-- since the stock was first offered last spring. Their current ratings are just two notches above junk. J.C. Penney may never default on the bonds, but additional downgrades probably would further depress the price of the trust stocks.

By contrast, Florida Power & Light has a solid credit rating, and BellSouth's is top-notch.

Then, there's liquidity risk -- the risk that you won't be able to unload shares at a price close to the current market price. All the issues have some liquidity risk because their floats are relatively small. (Float size is why the J.C. Penney Corts trade a higher price than the J.C. Penney Cabcos.) And all the issues have very distant final maturity dates -- 2026 for the Florida Power & Light issue, 2095 (yes, 2095) for the BellSouth issue, and 2097 for the J.C. Penney issues, so it's very likely you will want to sell them before they mature.

But liquidity risk is also closely related to credit risk -- the more credit risk is associated with an issue, the more difficult the issue will be to unload at a price close to the current market price. Accordingly, the bid-offer spreads have been significantly wider on the J.C. Penney issues lately than on high-quality preferreds, the head of preferreds for a major firm tells me -- about 3/8 for the J.C. Penney issues vs. about 1/8 for high-grade issues.

Finally, there's call risk. I leave this for last because, with all these shares underwater, call risk doesn't come into play. Call risk is the risk that interest rates will fall below where they were when the bonds were issued. In that case, the price of the bonds (and, presumably, of the trust shares) would return to near face value. Then, if the bonds are callable, the issuer may call them, returning investors' money ahead of schedule in order to issue new bonds at lower interest rates.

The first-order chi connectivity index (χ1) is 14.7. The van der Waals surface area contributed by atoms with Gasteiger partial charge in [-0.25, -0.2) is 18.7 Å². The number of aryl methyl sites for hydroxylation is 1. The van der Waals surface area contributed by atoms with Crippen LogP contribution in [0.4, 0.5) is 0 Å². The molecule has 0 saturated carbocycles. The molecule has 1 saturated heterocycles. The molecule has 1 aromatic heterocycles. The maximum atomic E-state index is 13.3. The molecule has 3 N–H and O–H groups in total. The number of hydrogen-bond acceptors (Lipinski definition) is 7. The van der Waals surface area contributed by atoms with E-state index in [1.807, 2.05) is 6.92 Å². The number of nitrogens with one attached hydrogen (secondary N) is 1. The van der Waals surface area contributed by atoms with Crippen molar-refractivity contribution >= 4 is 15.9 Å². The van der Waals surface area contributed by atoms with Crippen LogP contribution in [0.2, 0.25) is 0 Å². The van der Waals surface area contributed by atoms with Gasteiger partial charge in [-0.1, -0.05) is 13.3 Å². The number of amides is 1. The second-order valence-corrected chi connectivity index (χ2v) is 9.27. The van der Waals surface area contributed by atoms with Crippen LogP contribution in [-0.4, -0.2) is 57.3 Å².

The BellSouth bonds are noncallable, so this doesn't apply to them.

The Florida Power & Light bonds become callable in 2003 at a price of 102.73, or 25.68 per trust share. The call price gradually declines to par by 2013.

The J.C. Penney bonds have a more complicated call structure. They are callable at any time, at the higher of two prices: par, or the price that makes their yield equal to the yield of a Treasury security plus 20 basis points.

Which Treasury security? My earlier article specified the 30-year bond, and at the time, that was the only Treasury security that would have made sense. Its yield was highest, which would make the call price lowest, compared to the call price dictated by a lower-yielding, shorter-maturity Treasury.

Now however, the 30-year Treasury yield is lower than shorter-maturity yields. This would make it more expensive for the issuer to call the bonds using the 30-year yield as a benchmark than a shorter-term security. Fortunately for the issuer (an unfortunately for investors), its bond indenture is flexible, instructing it to use as its benchmark a Treasury security selected by an independent investment banker in accordance with certain guidelines.

Having said all that, if all you want is a long-term fixed-interest payment, these issues give you one at a substantial discount. The BellSouth issue comes with the least amount of risk. That, of course, is why its yield is lowest.

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fixed-incomeforum@thestreet.com, and please include your full name. Fixed-Income Forum appears each Friday.